Food has more effects than just tasting great and satisfying hunger. It can impact how your digestive system runs, and when you don’t tolerate a food well or you’re already feeling some digestive discomfort, what you eat can either make you feel better or worse.
And the last thing you want to do when your belly hurts is to eat or drink something that may make that stomachache more extreme.
To be safe, steer clear of these 15 foods and drinks that wreck your stomach, all of which can further cause irritation and prevent relief. You don’t want to end up wreaking havoc on your stomach! (While you’re making healthy changes, be sure to try out 21 Best Healthy Cooking Hacks of All Time.
Anything with bubbles could do a number on your stomach.
“Seltzer water and carbonated beverages release carbon dioxide, which can cause bloating or gas in your digestive system and make stomach aches worse,” says Lauren Harris-Pincus, MS, RDN, and author of The Protein-Packed Breakfast Club. Instead, go for flat when possible and drink sparkling water and other drinks, like wine, in moderation.
“Cauliflower is a cruciferous veggie that contains raffinose, an indigestible carbohydrate, and while good for the gut, it may cause distress in those who have tummy troubles like IBS,” says Harris-Pincus. Sometimes, thoroughly cooking the veggie can help make it easier on the belly than eating it raw, so feel free to give it a shot!
“Milk and milk products contain the carbohydrate lactose, which some people lack the enzyme to break down,” says Harris-Pincus. When this happens, those with a lactose intolerance can experience stomach pains, gas, bloating, and diarrhea. Not so fun!
“If you are sensitive, you may still be able to tolerate dairy in small amounts or choose a lactose-free variety that contains the enzyme to break down the lactose for you,” Harris-Pincus recommends.
Tomato sauce is tasty and can be nutritious, but even low-sodium versions tend to be very acidic, which can make an upset stomach even angrier.
“Even a small amount on pizza or for dipping is a no if you’re dealing with actual stomach pain or reflux,” says Kelly Jones MS, RD, CSSD, LDN.
Red meat is not only high in saturated fat, but also the protein content means it will spend more time in your stomach, which can lead to digestive distress.
“When your stomach isn’t agreeing with you, look for lower fat proteins in small serving sizes. If you’re choosing protein foods at all before feeling better,” says Jones.
“Similar to red meat, fried chicken is very high in fat and often the oils used for frying aren’t the healthiest, potentially putting more stress on your digestive tract,” says Jones. Save this food for when your stomach is feeling its best, where it can handle the oils and cooking technique better. Although it’s always best to go for lean grilled or roasted chicken!
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“Even without an upset stomach, alcohol irritates the stomach lining, so if your tummy is already turning, this side effect will be exacerbated,” says Jones. While hard liquor and wine may be the worst drinks to choose, beer can also disrupt the digestive tract, so be careful. If you are drinking, swap in water in between alcoholic drinks.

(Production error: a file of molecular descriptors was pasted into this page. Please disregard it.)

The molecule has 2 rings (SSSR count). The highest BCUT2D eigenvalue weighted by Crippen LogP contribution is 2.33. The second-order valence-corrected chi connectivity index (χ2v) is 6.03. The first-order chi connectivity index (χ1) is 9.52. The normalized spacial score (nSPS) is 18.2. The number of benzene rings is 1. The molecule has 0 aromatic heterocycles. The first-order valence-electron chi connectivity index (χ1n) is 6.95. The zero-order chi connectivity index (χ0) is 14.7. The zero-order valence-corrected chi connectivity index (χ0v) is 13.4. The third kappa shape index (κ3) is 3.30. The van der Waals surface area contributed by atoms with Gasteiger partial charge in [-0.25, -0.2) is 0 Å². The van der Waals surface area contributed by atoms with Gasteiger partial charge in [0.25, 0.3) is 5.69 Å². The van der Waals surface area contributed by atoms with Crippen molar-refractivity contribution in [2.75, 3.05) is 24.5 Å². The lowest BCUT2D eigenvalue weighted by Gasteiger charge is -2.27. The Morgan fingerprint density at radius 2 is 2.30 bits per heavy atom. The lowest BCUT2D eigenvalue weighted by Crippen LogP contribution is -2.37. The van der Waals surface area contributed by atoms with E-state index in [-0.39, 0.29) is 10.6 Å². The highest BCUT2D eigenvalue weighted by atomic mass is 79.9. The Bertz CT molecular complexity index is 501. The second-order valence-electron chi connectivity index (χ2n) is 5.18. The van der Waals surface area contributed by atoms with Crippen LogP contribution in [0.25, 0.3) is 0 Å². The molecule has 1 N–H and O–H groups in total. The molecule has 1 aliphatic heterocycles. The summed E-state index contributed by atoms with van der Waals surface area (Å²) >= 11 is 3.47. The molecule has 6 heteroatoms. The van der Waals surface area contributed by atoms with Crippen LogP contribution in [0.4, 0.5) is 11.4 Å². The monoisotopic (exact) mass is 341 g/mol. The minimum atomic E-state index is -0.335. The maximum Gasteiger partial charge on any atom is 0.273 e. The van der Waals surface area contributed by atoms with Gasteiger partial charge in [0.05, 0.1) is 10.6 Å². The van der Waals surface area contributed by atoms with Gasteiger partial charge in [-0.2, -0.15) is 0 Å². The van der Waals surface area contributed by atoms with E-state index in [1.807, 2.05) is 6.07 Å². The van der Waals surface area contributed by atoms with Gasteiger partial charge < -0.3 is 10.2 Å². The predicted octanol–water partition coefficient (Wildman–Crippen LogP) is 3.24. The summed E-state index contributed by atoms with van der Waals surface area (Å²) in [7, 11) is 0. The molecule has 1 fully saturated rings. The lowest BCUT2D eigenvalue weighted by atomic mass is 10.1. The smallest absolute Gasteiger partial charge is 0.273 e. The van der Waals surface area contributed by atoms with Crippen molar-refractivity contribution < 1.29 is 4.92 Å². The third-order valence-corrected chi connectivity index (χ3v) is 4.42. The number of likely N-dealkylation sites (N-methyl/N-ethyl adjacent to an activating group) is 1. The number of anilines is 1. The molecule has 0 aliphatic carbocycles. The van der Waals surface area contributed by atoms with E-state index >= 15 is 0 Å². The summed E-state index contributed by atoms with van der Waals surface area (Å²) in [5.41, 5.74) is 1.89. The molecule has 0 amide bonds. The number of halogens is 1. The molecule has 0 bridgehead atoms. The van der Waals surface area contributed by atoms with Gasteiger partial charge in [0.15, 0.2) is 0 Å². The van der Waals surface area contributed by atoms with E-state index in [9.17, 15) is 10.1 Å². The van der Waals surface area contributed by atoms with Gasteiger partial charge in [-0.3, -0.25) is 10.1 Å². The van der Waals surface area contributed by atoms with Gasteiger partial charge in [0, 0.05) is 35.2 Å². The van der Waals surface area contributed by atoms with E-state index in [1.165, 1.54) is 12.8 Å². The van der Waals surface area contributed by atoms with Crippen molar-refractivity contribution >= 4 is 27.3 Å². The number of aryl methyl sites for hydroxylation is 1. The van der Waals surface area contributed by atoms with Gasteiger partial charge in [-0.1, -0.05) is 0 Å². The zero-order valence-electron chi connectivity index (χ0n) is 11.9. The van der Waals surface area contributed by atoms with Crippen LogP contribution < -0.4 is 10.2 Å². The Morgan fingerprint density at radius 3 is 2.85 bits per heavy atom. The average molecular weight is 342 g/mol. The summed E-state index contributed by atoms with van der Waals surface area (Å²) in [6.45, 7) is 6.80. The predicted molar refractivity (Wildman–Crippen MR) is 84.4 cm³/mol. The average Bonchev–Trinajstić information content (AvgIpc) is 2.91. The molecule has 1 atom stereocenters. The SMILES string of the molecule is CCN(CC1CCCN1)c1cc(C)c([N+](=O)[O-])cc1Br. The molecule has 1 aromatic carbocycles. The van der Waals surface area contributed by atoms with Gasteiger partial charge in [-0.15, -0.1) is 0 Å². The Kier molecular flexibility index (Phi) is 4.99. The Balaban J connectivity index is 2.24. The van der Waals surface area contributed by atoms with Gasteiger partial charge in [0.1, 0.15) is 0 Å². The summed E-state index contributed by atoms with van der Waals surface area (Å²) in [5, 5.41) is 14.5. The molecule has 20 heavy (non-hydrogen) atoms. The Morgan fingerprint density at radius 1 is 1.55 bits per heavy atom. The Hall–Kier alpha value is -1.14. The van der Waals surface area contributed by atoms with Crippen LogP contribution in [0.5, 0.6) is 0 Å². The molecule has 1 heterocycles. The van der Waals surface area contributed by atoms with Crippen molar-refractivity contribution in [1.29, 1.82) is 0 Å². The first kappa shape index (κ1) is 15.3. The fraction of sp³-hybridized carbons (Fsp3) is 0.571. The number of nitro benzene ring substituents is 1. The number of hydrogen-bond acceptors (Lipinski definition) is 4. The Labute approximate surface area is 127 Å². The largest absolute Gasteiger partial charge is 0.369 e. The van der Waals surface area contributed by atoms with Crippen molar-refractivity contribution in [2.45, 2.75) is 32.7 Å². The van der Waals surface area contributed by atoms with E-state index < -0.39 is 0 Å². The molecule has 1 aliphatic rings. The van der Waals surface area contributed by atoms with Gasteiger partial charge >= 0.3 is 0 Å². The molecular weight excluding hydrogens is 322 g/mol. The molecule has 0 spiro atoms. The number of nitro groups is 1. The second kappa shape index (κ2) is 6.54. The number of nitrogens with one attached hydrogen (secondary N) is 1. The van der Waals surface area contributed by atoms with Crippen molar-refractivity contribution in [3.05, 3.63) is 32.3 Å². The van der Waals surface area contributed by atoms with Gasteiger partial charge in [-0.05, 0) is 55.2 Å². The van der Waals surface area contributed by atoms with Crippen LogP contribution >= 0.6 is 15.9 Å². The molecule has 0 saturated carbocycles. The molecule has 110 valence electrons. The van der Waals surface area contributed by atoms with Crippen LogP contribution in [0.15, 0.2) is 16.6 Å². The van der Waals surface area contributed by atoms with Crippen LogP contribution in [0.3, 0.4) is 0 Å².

“Some people may not tolerate any dairy well when dealing with stomach troubles, but cheese is a more concentrated source of saturated fat, which can digest and absorb more slowly than mono and polyunsaturated fats,” says Jones. Ditch the dairy and go with a dairy-free alternative instead.
Another carbonated drink, soda is particularly troublesome for your stomach. “Soda is not only high in sugar, but also usually contains phosphoric acid. Both can irritate the digestive tract, so opt for another beverage,” says Jones. More of a reason to just never sip on any soda!
You might love the heat, but it will cost you a stomachache later.
“Spicy foods tend to irritate the stomach if it isn’t feeling well, so skip the hot sauce until your digestive tract settles down,” says Jones. Hot peppers in particular add a pop of flavor, color, and vitamin C to many dishes, but because they’re spicy, they may irritate an already upset stomach.
Beans are incredibly high in fiber, which is typically a benefit, but, if your digestive tract is upset, you want to eat foods that are easily digested, rather than those that will spend a lot of time moving through.
“Once your stomach is better, include them regularly so your microbiome is healthy and can potentially help avoid some future digestive upset,” says Jones.
“Average crackers can be great to settle your stomach and maintain blood sugar when you don’t feel like eating much. But, like beans, high fiber crackers will spend too much time in your digestive tract and make it work harder than it needs when it’s trying to recover,” says Jones. Go for basic saltines instead.
Cruciferous vegetables like broccoli or brussels sprouts are great dietary staples unless you’re dealing with digestive issues. “These contain not only fiber, but also carbs called oligosaccharides, that are not digested, similar to fiber,” says Jones. So proceed with caution!
That morning cup of java could cause digestive woes later on.
“Coffee is both acidic and known to have a diuretic effect on your bowels, so it’s a good idea to skip to avoid excess irritation or the possibility of stimulating diarrhea,” says Jones.
“While you hear to get more vitamin C while sick, orange juice isn’t a great idea when you have a stomach bug,” says Jones. “Its acidity can exacerbate what the stomach is feeling, similar to the effects from tomato sauce,” she adds.